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From: Beman Dawes (bdawes_at_[hidden])
Date: 2002-03-04 12:03:38

At 03:08 AM 2/26/2002, Jan Langer wrote:

>> >>How absolute() does its job internally is an implementation detail;
>> >>isn't a good argument for exposing getcwd/chdir.
>> >
>> >what should absolute() do? it isn't mentioned in the requirements as a
>> >function.
>>Because I'm not sure if it is in fact a requirement. It would take a
>>and return an absolute path (which might in fact be the same string).
>this function would imply current_directory (). if you call absolute
>("") you should get the current directory but you cannot set it. i would
>prefer supporting either both or none.
>ps: i changed the code so that the directory_iterator changes an
>empty string to "." in its ctor.

At 08:43 AM 2/26/2002, Jan Langer wrote:

>>several questions which came up during writing:
> - how can i delete the current directory? remove ("");
> or in other words: should the posix-impl replace all occurences of
>"" by "."?

I've been thinking a lot about Jan's two messages above, and I'm convinced
he has identified a serious weakness. We don't want any trap doors that
allow access to the current working directory.

(Rationale: "current working directory" is in effect a global variable. For
why that is a serious problem, put "global variables considered harmful"
into Google.)

OTOH, we do want programs like "ls" or "dir" to be able to supply a default
starting point in the directory tree.

The solution is to remember that while global variables are disastrous,
global constants are relatively harmless, at least if initialization can be
dealt with.

The initial_directory() function below is the closest I've been able to
come to that ideal. Comments appreciated.

I've also included root_directory() and some TODO items, for comment.

The upshot of all this is that the answer to Jan's question about the
meaning of "" as a path is either:

   (1) An error.
   (2) initial_directory().
   (3) root_directory().

(3) seems totally wrong a lot of the time. (2) is sometimes the intent,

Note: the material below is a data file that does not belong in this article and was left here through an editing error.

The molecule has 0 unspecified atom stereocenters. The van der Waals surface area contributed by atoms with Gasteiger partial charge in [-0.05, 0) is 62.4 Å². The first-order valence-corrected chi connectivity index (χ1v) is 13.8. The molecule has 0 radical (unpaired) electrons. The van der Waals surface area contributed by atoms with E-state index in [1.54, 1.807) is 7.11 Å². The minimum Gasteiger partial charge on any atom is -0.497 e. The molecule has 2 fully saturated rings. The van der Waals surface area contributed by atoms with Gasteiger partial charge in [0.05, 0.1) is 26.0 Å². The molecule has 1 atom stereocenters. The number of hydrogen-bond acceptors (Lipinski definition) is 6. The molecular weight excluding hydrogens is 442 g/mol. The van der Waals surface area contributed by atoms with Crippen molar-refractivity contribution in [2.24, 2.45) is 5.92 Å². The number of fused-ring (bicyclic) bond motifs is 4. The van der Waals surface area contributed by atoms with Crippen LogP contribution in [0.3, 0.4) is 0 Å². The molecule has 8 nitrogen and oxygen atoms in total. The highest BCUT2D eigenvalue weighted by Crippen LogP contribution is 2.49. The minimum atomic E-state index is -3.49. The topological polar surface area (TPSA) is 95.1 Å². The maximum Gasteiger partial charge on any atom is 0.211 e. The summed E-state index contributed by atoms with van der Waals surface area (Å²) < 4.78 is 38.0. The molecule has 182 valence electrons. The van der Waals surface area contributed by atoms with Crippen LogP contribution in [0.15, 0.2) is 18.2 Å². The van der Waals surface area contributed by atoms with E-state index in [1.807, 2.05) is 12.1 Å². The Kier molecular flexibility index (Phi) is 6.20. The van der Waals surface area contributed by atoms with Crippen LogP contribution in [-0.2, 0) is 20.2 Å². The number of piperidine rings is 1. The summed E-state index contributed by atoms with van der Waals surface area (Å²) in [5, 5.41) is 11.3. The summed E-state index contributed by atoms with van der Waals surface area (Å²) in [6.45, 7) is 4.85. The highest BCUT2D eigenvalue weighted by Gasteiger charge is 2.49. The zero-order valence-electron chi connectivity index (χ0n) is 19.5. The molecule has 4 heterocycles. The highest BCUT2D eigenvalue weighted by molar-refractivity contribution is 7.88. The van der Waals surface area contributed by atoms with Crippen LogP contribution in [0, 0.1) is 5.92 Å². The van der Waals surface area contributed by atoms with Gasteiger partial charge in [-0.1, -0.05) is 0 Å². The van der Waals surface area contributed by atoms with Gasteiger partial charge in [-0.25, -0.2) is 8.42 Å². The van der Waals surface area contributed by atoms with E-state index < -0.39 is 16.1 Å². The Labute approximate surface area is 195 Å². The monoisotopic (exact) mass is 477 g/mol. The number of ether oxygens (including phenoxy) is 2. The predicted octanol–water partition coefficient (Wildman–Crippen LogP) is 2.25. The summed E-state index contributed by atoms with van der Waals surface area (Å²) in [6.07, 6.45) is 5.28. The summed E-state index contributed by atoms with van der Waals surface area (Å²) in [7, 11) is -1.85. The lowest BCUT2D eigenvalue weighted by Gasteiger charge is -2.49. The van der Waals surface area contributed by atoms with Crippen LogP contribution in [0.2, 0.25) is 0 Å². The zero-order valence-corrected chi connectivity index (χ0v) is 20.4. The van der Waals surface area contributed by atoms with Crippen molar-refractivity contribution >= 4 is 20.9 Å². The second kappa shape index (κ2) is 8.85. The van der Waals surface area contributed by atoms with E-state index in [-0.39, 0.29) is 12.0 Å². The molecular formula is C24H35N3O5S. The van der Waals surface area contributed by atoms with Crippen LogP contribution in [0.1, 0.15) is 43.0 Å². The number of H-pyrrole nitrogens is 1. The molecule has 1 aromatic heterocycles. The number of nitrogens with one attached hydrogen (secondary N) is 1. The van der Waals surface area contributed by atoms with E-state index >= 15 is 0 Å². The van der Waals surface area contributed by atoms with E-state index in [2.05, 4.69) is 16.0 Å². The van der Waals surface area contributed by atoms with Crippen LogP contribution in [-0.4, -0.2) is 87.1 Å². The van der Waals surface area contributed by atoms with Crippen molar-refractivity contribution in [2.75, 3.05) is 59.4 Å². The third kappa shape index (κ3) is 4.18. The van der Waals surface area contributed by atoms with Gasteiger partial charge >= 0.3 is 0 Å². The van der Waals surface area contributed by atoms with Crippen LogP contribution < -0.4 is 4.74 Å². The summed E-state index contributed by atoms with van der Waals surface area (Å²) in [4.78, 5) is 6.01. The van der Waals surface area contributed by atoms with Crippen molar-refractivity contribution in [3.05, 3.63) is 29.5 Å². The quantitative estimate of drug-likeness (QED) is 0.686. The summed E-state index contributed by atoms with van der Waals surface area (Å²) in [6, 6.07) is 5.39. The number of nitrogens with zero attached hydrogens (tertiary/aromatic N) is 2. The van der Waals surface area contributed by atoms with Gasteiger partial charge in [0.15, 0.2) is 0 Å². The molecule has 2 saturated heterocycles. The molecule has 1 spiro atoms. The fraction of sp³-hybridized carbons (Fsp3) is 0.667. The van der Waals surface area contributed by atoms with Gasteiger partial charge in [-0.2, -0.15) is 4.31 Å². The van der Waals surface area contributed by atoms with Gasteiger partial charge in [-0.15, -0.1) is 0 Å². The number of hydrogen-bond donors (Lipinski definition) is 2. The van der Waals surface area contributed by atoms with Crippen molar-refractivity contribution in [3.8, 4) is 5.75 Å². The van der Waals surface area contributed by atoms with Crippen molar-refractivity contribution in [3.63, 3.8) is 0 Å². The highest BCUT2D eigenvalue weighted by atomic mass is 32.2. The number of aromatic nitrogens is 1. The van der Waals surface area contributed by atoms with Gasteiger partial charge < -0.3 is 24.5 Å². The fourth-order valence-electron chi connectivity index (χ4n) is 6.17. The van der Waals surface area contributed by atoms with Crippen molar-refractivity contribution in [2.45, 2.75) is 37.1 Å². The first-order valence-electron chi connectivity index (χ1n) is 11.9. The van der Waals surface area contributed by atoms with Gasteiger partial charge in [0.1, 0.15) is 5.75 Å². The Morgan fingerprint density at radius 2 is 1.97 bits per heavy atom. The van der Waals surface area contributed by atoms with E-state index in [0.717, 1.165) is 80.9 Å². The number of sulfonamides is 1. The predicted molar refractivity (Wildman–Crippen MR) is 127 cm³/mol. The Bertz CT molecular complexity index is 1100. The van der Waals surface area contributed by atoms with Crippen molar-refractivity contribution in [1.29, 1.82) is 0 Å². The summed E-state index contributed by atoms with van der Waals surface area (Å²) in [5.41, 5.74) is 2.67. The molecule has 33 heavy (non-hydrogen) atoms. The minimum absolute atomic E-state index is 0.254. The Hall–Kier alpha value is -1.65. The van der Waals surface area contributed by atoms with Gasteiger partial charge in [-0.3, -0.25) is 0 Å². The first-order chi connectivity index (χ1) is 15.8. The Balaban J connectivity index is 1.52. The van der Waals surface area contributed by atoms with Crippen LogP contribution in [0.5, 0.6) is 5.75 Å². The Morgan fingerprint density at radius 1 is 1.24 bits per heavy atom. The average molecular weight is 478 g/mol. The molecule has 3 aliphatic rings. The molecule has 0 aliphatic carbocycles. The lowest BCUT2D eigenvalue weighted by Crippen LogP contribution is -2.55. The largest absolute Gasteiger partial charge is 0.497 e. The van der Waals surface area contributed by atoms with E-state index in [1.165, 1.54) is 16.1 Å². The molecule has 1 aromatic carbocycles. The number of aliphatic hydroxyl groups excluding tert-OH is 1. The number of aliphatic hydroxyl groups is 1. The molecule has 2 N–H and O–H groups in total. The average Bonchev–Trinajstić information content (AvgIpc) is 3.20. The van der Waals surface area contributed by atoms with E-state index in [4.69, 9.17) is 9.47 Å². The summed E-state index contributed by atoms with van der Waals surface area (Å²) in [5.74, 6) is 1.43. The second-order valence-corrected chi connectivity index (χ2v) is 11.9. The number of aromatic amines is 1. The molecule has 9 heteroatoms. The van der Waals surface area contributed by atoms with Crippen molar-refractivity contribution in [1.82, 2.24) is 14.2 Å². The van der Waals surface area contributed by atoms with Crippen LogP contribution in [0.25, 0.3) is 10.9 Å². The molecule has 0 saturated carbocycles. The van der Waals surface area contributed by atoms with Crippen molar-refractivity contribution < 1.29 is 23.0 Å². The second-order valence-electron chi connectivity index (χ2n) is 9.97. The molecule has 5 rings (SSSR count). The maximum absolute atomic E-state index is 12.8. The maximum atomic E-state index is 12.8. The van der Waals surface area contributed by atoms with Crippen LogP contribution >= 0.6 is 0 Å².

but it might also be simply an error. (1) is safest; it means you have to
explicitly write initial_directory() if that is what you mean. Programs
would read more explicitly. My guess is that (1) would detect a fair
number of errors at very little user cost. But we need to figure out if ""
has some well defined meaning (as a pathname, not as a command line
argument) on certain platforms.



template< typename CharT >
std::basic_string<CharT> initial_directory();

Effects: The first time called, stores an absolute directory path.
The path is determined as if by the following:
   If possible, the path of the initial working directory
   when main() was called. Otherwise, if possible, the current
   working directory. Otherwise, root_directory().
Returns: The stored path.
Rationale for not simply specifying the return as "initial working
directory when main() was called": That directory isn't known on all
platforms; indeed there may not even be a concept of "current working
directory". The semantics are chosen to come as close to that as possible.
Note: It would be a good practice in a program dependent on
initial_directory() to call it immediately on entering main().
That protects against a called function altering the current working
directory (using a native platform function) and then calling

template< typename CharT >
std::basic_string<CharT> root_directory();

Returns: The absolute path for the file system's root directory.
Note: The value of the root directory string is specified in terms
of its effect if passed to a basic_directory_iterator constructor.
The resulting iterator would iterate over all the entries in the real (in
the case of POSIX) or virtual (in the case of Windows) directory. On some
platforms (Windows), the root directory will be read only, and all the
entries in the root directory will have funny names (a:/, b:/, c:/, etc.)

TODO: That definition needs to be expanded so root_directory() works
correctly and portably in path composition and other uses.

TODO: We need a safe way to turn a relative path into an absolute path.
Perhaps absolute( relative-to, path ) which returns path if it is already
absolute, or path( relative-to, path ) if path is relative.

TODO: We need an overall review of what "" means as a path arg in all file
system functions (not just the ones in this header.)

TODO: Two argument path composition is hopeless in trying to write real
code. Need n-argument. (I realize that argues for a path composition type
which could overload operator+ appropriately. I'm not thinking of replacing
the string type in all path args, just the possibility of a path
composition type used only when composition is needed, with an automatic
conversion to string.

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